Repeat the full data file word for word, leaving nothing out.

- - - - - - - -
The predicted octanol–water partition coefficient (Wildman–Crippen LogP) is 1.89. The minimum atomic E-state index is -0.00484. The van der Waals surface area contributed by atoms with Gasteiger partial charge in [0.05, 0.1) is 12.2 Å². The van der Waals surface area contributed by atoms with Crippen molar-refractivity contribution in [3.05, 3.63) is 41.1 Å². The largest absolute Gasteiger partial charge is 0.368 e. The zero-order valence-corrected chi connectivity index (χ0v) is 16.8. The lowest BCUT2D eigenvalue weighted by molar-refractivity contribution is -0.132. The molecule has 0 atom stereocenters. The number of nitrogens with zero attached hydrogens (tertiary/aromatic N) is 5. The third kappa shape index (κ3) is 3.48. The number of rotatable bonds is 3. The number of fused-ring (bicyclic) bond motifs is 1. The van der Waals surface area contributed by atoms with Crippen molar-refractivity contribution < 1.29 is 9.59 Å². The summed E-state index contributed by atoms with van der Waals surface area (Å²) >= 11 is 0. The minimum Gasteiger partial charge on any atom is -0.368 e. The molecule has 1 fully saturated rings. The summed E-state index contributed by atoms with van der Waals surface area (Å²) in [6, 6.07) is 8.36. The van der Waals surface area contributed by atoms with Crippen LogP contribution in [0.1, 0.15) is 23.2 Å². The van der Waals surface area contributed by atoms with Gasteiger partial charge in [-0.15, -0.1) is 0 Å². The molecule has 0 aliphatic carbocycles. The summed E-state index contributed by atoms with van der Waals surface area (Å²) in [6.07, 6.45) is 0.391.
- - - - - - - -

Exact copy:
The predicted octanol–water partition coefficient (Wildman–Crippen LogP) is 1.89. The minimum atomic E-state index is -0.00484. The van der Waals surface area contributed by atoms with Gasteiger partial charge in [0.05, 0.1) is 12.2 Å². The van der Waals surface area contributed by atoms with Crippen molar-refractivity contribution in [3.05, 3.63) is 41.1 Å². The largest absolute Gasteiger partial charge is 0.368 e. The zero-order valence-corrected chi connectivity index (χ0v) is 16.8. The lowest BCUT2D eigenvalue weighted by molar-refractivity contribution is -0.132. The molecule has 0 atom stereocenters. The number of nitrogens with zero attached hydrogens (tertiary/aromatic N) is 5. The third kappa shape index (κ3) is 3.48. The number of rotatable bonds is 3. The number of fused-ring (bicyclic) bond motifs is 1. The van der Waals surface area contributed by atoms with Crippen molar-refractivity contribution < 1.29 is 9.59 Å². The summed E-state index contributed by atoms with van der Waals surface area (Å²) >= 11 is 0. The minimum Gasteiger partial charge on any atom is -0.368 e. The molecule has 1 fully saturated rings. The summed E-state index contributed by atoms with van der Waals surface area (Å²) in [6, 6.07) is 8.36. The van der Waals surface area contributed by atoms with Crippen LogP contribution in [0.1, 0.15) is 23.2 Å². The van der Waals surface area contributed by atoms with Gasteiger partial charge in [-0.15, -0.1) is 0 Å². The molecule has 0 aliphatic carbocycles. The summed E-state index contributed by atoms with van der Waals surface area (Å²) in [6.07, 6.45) is 0.391.